Imagination is a must for creative designers—especially when the hosts have interesting requests. Sara Murray of Audubon, N.J.’s confetti & co. recalls a particularly fun event, “We’ve had clients ask for so many cool things, but I think my favorite was the couple who had us put them coming into the reception to a WWE [World Wrestling Entertainment] entrance song with a giant blow-up Philly pretzel.”
Bater was once asked “to make it snow in the Bahamas for New Year’s.” Coordinators take on the nitty-gritty jobs, too, like working with hotel staff to ensure every guest has a room for the night. In Marisa Rebecca’s case, she said confetti & co. went above and beyond, “[Murray even] worked her magic to pause construction that was happening right beyond the tree line so our vows weren’t ruined by jackhammers.”
Even with the help and support of an expert party planner, there are bound to be trials and tribulations. “I think there are always challenges with what you initially envision versus what may be within budget or available during the time of year,” says Donohoe. “But once you get past that barrier the team [TableArt] was great in offering a lot of options to make sure we didn’t feel like we were settling.”
While perfection isn’t always possible, Murphy was thankful to have the team from Pine Hill on her side. “One thing I learned from my wedding was that no matter how hard you try, a wedding will never go exactly the way you expect or want it to,” she says. “But with the help of a coordinator, I didn’t have to sweat the small stuff and I enjoyed every minute of my day.”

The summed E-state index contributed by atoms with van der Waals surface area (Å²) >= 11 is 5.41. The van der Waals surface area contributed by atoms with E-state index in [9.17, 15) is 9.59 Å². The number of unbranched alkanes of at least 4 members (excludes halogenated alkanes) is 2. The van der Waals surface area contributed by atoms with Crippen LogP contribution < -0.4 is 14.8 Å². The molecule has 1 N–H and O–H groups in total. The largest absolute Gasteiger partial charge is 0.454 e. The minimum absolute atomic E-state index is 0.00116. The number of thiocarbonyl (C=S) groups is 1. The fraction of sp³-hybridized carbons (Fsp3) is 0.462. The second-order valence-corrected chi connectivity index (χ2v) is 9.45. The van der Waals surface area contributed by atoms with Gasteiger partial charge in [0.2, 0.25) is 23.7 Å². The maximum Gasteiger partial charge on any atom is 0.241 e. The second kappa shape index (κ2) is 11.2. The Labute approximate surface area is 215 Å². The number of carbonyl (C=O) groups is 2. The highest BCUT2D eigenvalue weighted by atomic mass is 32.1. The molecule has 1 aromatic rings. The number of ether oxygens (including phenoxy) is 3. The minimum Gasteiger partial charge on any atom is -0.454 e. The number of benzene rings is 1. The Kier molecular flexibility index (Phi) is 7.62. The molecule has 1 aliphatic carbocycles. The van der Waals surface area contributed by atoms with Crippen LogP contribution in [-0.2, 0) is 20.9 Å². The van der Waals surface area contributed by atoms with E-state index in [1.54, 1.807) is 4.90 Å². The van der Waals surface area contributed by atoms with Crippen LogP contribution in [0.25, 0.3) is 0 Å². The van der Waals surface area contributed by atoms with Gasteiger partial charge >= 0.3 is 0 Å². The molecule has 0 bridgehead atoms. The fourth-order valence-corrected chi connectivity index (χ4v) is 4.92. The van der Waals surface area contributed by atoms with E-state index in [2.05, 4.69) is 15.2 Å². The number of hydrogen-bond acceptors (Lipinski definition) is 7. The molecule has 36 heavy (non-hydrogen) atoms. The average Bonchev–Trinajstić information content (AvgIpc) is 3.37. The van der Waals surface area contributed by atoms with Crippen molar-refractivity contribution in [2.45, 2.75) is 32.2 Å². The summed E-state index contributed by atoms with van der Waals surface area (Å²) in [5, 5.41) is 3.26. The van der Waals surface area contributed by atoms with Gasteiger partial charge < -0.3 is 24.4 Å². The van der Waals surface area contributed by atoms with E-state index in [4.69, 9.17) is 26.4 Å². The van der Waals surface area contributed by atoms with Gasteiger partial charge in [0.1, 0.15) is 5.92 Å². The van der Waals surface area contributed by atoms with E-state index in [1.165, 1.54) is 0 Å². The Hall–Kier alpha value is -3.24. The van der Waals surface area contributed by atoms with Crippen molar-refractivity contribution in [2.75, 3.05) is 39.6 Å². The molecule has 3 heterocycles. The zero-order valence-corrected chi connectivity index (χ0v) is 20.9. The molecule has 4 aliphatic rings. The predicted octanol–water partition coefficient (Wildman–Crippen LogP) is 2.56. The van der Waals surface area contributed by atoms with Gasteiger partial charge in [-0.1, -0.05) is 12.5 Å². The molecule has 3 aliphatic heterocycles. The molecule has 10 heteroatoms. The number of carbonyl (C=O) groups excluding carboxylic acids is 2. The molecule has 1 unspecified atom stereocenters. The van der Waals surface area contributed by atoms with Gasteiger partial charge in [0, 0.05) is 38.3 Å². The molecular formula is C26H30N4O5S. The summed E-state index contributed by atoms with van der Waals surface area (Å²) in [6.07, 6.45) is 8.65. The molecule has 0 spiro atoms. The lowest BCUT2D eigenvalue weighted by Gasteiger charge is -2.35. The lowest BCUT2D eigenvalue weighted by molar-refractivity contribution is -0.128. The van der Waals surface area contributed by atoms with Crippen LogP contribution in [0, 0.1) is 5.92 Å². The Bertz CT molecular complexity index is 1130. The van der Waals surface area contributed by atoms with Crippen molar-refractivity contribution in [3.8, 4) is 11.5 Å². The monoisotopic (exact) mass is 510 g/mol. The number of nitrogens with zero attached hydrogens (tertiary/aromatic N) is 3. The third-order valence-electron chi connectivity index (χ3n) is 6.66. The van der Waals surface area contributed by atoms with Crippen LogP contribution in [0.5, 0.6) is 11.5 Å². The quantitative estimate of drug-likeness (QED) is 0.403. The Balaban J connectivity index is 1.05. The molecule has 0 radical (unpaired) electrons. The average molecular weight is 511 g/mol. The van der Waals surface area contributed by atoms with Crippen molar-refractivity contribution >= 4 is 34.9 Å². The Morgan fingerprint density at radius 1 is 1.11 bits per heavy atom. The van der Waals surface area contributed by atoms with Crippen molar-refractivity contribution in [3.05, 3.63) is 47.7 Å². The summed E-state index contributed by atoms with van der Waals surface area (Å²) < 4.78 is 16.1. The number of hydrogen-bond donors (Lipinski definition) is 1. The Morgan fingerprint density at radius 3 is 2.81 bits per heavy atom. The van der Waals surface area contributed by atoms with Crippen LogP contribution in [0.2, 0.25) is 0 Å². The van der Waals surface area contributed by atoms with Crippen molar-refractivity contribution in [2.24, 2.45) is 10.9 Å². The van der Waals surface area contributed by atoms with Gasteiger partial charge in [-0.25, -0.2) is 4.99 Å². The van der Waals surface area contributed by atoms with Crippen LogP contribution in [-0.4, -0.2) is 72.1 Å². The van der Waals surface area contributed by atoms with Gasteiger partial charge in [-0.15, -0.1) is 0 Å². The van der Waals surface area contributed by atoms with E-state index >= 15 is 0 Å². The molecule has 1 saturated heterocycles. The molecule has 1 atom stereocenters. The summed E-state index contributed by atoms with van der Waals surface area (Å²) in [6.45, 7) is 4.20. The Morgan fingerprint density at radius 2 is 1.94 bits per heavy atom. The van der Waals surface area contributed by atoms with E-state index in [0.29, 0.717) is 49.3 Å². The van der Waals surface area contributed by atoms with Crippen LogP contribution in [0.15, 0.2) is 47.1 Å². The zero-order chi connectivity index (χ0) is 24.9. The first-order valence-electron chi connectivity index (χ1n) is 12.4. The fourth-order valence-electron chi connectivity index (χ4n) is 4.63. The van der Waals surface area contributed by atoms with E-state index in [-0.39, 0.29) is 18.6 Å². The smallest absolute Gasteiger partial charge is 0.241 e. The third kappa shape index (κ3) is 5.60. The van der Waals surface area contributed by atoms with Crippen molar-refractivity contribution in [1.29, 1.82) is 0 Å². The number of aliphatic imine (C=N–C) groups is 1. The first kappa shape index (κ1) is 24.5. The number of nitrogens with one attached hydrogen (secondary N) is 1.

Sites like Pinterest have changed the way the clients gather inspiration. With such a large selection of ideas, it’s easy to see what’s popular, what’s possible and what will set your event apart from the rest. However, what it doesn’t show is the price. The photo of reclaimed wood farm tables with custom lace linens, handwritten menus and centerpieces made of driftwood, succulents and peonies could cost thousands of dollars. And what about the team who put this gorgeous scene together?
Planners’ rates depend on the scope of the event and the time commitment required. Prices could start at a few thousand dollars for day-of help and extend to hundreds of thousands of dollars for a personally crafted event executed from start to finish. Confetti & co.’s packages start at $3,000 for six-week-out-services and are customizable from there. Pine Hill Events only charges for its time—day help is $75 an hour. For Donohoe’s wedding, “Kathy and team were on-site days in advance until late into the evening overseeing light installation and tent setup, paying attention to every detail and making sure nothing was left undone.”
If you’re on the fence, take it from the clients’ testimonies. Murphy says hiring a coordinator “meant that I got to spend more time with my guests instead of giving attention to the vendors, and it was very important to us that we spent meaningful time with the people who were there.” In Rebecca’s words, “Our wedding was completely gorgeous and stress free! Having a planner allowed my husband and me to relax more and just be in the moment.”